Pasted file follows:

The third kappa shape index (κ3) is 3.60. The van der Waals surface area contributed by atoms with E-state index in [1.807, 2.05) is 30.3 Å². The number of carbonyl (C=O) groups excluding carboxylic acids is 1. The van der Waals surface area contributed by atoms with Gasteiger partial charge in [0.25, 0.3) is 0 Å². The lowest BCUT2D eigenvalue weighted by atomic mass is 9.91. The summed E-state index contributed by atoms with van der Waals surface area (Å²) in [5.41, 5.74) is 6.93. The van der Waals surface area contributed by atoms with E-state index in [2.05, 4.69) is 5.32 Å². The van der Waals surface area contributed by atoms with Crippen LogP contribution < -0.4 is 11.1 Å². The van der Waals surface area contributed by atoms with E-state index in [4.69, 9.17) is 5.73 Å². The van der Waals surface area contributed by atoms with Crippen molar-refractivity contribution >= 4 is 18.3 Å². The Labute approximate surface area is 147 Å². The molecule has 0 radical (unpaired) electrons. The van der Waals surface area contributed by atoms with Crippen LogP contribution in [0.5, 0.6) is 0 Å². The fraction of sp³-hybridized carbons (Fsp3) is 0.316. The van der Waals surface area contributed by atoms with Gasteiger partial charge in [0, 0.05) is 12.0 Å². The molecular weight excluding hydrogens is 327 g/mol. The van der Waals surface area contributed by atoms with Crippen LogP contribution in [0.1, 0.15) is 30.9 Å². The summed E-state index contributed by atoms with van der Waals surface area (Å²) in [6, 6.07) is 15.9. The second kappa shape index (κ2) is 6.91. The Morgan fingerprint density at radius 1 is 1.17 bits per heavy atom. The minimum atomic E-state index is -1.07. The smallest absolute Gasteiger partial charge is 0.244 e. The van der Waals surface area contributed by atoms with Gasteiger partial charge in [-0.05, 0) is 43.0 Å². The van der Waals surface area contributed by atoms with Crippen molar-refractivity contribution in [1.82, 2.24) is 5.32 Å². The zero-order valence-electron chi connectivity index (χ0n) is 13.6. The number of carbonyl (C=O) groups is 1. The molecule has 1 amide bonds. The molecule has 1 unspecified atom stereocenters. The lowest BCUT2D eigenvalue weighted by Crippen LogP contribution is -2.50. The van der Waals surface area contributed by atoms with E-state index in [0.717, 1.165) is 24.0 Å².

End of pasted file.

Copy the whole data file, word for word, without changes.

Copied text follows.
The third kappa shape index (κ3) is 3.60. The van der Waals surface area contributed by atoms with E-state index in [1.807, 2.05) is 30.3 Å². The number of carbonyl (C=O) groups excluding carboxylic acids is 1. The van der Waals surface area contributed by atoms with Gasteiger partial charge in [0.25, 0.3) is 0 Å². The lowest BCUT2D eigenvalue weighted by atomic mass is 9.91. The summed E-state index contributed by atoms with van der Waals surface area (Å²) in [5.41, 5.74) is 6.93. The van der Waals surface area contributed by atoms with E-state index in [2.05, 4.69) is 5.32 Å². The van der Waals surface area contributed by atoms with Crippen LogP contribution < -0.4 is 11.1 Å². The van der Waals surface area contributed by atoms with E-state index in [4.69, 9.17) is 5.73 Å². The van der Waals surface area contributed by atoms with Crippen molar-refractivity contribution >= 4 is 18.3 Å². The Labute approximate surface area is 147 Å². The molecule has 0 radical (unpaired) electrons. The van der Waals surface area contributed by atoms with Crippen LogP contribution in [0.5, 0.6) is 0 Å². The fraction of sp³-hybridized carbons (Fsp3) is 0.316. The van der Waals surface area contributed by atoms with Gasteiger partial charge in [0, 0.05) is 12.0 Å². The molecular weight excluding hydrogens is 327 g/mol. The van der Waals surface area contributed by atoms with Crippen LogP contribution in [0.1, 0.15) is 30.9 Å². The summed E-state index contributed by atoms with van der Waals surface area (Å²) in [6, 6.07) is 15.9. The second kappa shape index (κ2) is 6.91. The Morgan fingerprint density at radius 1 is 1.17 bits per heavy atom. The minimum atomic E-state index is -1.07. The smallest absolute Gasteiger partial charge is 0.244 e. The van der Waals surface area contributed by atoms with Gasteiger partial charge in [-0.05, 0) is 43.0 Å². The van der Waals surface area contributed by atoms with Crippen molar-refractivity contribution in [1.82, 2.24) is 5.32 Å². The zero-order valence-electron chi connectivity index (χ0n) is 13.6. The number of carbonyl (C=O) groups is 1. The molecule has 1 amide bonds. The molecule has 1 unspecified atom stereocenters. The lowest BCUT2D eigenvalue weighted by Crippen LogP contribution is -2.50. The van der Waals surface area contributed by atoms with E-state index in [0.717, 1.165) is 24.0 Å².